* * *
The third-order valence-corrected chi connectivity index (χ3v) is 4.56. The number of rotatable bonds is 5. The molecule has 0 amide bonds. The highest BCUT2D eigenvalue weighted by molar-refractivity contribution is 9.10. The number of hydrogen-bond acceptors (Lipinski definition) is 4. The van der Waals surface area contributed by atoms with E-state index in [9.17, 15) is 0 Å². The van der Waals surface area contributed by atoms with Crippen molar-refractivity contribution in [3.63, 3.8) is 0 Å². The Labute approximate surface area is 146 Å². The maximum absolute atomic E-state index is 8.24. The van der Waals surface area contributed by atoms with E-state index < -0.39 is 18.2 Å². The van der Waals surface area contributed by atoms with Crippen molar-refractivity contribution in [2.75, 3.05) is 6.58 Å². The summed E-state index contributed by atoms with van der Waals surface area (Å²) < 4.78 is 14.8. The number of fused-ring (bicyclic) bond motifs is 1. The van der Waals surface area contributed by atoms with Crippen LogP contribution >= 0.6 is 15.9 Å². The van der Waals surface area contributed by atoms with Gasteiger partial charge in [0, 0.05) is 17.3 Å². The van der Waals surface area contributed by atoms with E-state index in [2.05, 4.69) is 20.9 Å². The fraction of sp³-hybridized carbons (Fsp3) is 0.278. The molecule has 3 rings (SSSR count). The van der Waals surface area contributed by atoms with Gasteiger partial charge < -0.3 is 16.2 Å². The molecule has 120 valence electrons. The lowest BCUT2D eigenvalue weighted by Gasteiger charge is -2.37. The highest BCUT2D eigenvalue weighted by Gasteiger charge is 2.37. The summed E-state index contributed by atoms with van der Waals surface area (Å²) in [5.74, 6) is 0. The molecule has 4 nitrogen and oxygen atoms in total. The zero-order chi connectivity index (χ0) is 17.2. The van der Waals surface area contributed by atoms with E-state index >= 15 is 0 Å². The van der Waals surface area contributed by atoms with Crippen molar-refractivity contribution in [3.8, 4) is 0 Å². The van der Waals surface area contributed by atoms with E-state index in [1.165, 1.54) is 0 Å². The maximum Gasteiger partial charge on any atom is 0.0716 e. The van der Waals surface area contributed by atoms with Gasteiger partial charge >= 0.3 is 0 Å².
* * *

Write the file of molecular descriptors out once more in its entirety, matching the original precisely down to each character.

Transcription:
The third-order valence-corrected chi connectivity index (χ3v) is 4.56. The number of rotatable bonds is 5. The molecule has 0 amide bonds. The highest BCUT2D eigenvalue weighted by molar-refractivity contribution is 9.10. The number of hydrogen-bond acceptors (Lipinski definition) is 4. The van der Waals surface area contributed by atoms with E-state index in [9.17, 15) is 0 Å². The van der Waals surface area contributed by atoms with Crippen molar-refractivity contribution in [3.63, 3.8) is 0 Å². The Labute approximate surface area is 146 Å². The maximum absolute atomic E-state index is 8.24. The van der Waals surface area contributed by atoms with E-state index < -0.39 is 18.2 Å². The van der Waals surface area contributed by atoms with Crippen molar-refractivity contribution in [2.75, 3.05) is 6.58 Å². The summed E-state index contributed by atoms with van der Waals surface area (Å²) < 4.78 is 14.8. The number of fused-ring (bicyclic) bond motifs is 1. The van der Waals surface area contributed by atoms with Crippen LogP contribution >= 0.6 is 15.9 Å². The van der Waals surface area contributed by atoms with Gasteiger partial charge in [0, 0.05) is 17.3 Å². The van der Waals surface area contributed by atoms with E-state index in [2.05, 4.69) is 20.9 Å². The fraction of sp³-hybridized carbons (Fsp3) is 0.278. The molecule has 3 rings (SSSR count). The van der Waals surface area contributed by atoms with Gasteiger partial charge < -0.3 is 16.2 Å². The molecule has 120 valence electrons. The lowest BCUT2D eigenvalue weighted by Gasteiger charge is -2.37. The highest BCUT2D eigenvalue weighted by Gasteiger charge is 2.37. The summed E-state index contributed by atoms with van der Waals surface area (Å²) in [5.74, 6) is 0. The molecule has 4 nitrogen and oxygen atoms in total. The zero-order chi connectivity index (χ0) is 17.2. The van der Waals surface area contributed by atoms with E-state index >= 15 is 0 Å². The van der Waals surface area contributed by atoms with Crippen molar-refractivity contribution in [3.8, 4) is 0 Å². The van der Waals surface area contributed by atoms with E-state index in [1.165, 1.54) is 0 Å². The maximum Gasteiger partial charge on any atom is 0.0716 e. The van der Waals surface area contributed by atoms with Gasteiger partial charge >= 0.3 is 0 Å².